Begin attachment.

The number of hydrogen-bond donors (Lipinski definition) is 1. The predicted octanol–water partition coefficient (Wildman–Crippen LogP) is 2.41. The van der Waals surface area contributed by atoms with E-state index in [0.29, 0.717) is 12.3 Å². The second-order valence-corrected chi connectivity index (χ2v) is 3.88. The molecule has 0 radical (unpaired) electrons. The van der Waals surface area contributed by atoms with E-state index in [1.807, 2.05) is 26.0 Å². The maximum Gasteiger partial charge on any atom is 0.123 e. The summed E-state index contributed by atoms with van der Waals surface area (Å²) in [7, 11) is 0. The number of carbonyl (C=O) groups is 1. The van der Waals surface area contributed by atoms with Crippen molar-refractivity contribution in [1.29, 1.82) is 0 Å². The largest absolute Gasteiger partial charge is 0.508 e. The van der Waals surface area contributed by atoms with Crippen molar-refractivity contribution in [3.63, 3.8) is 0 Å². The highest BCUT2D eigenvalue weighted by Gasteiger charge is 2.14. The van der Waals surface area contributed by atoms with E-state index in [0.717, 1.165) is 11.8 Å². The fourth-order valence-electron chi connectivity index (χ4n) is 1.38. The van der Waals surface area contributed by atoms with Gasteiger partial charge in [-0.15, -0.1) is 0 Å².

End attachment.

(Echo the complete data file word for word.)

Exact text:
The number of hydrogen-bond donors (Lipinski definition) is 1. The predicted octanol–water partition coefficient (Wildman–Crippen LogP) is 2.41. The van der Waals surface area contributed by atoms with E-state index in [0.29, 0.717) is 12.3 Å². The second-order valence-corrected chi connectivity index (χ2v) is 3.88. The molecule has 0 radical (unpaired) electrons. The van der Waals surface area contributed by atoms with E-state index in [1.807, 2.05) is 26.0 Å². The maximum Gasteiger partial charge on any atom is 0.123 e. The summed E-state index contributed by atoms with van der Waals surface area (Å²) in [7, 11) is 0. The number of carbonyl (C=O) groups is 1. The van der Waals surface area contributed by atoms with Crippen molar-refractivity contribution in [1.29, 1.82) is 0 Å². The largest absolute Gasteiger partial charge is 0.508 e. The van der Waals surface area contributed by atoms with Crippen molar-refractivity contribution in [3.63, 3.8) is 0 Å². The highest BCUT2D eigenvalue weighted by Gasteiger charge is 2.14. The van der Waals surface area contributed by atoms with E-state index in [0.717, 1.165) is 11.8 Å². The fourth-order valence-electron chi connectivity index (χ4n) is 1.38. The van der Waals surface area contributed by atoms with Gasteiger partial charge in [-0.15, -0.1) is 0 Å².